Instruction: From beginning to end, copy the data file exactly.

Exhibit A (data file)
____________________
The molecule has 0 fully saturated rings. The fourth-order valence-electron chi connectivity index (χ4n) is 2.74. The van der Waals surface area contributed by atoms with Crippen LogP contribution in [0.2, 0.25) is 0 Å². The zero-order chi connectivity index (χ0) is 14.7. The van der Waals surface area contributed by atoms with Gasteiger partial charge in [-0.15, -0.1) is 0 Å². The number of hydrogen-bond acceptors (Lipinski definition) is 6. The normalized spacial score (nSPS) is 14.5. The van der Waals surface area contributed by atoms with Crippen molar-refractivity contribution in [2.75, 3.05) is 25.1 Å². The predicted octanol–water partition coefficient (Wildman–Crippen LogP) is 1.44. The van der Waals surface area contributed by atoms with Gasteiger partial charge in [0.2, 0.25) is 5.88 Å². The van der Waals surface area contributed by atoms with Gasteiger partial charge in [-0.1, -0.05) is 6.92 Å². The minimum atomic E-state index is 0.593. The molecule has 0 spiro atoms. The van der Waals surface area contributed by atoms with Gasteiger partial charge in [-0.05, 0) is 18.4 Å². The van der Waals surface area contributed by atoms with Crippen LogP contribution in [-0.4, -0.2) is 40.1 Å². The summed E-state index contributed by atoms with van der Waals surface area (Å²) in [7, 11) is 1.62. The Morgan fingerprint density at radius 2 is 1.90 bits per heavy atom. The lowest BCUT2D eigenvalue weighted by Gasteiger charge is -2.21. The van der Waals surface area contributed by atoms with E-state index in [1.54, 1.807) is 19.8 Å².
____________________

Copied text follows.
The molecule has 0 fully saturated rings. The fourth-order valence-electron chi connectivity index (χ4n) is 2.74. The van der Waals surface area contributed by atoms with Crippen LogP contribution in [0.2, 0.25) is 0 Å². The zero-order chi connectivity index (χ0) is 14.7. The van der Waals surface area contributed by atoms with Gasteiger partial charge in [-0.15, -0.1) is 0 Å². The number of hydrogen-bond acceptors (Lipinski definition) is 6. The normalized spacial score (nSPS) is 14.5. The van der Waals surface area contributed by atoms with Crippen molar-refractivity contribution in [2.75, 3.05) is 25.1 Å². The predicted octanol–water partition coefficient (Wildman–Crippen LogP) is 1.44. The van der Waals surface area contributed by atoms with Gasteiger partial charge in [0.2, 0.25) is 5.88 Å². The van der Waals surface area contributed by atoms with Gasteiger partial charge in [-0.1, -0.05) is 6.92 Å². The minimum atomic E-state index is 0.593. The molecule has 0 spiro atoms. The van der Waals surface area contributed by atoms with Gasteiger partial charge in [-0.05, 0) is 18.4 Å². The van der Waals surface area contributed by atoms with Crippen LogP contribution in [-0.4, -0.2) is 40.1 Å². The summed E-state index contributed by atoms with van der Waals surface area (Å²) in [7, 11) is 1.62. The Morgan fingerprint density at radius 2 is 1.90 bits per heavy atom. The lowest BCUT2D eigenvalue weighted by Gasteiger charge is -2.21. The van der Waals surface area contributed by atoms with E-state index in [1.54, 1.807) is 19.8 Å².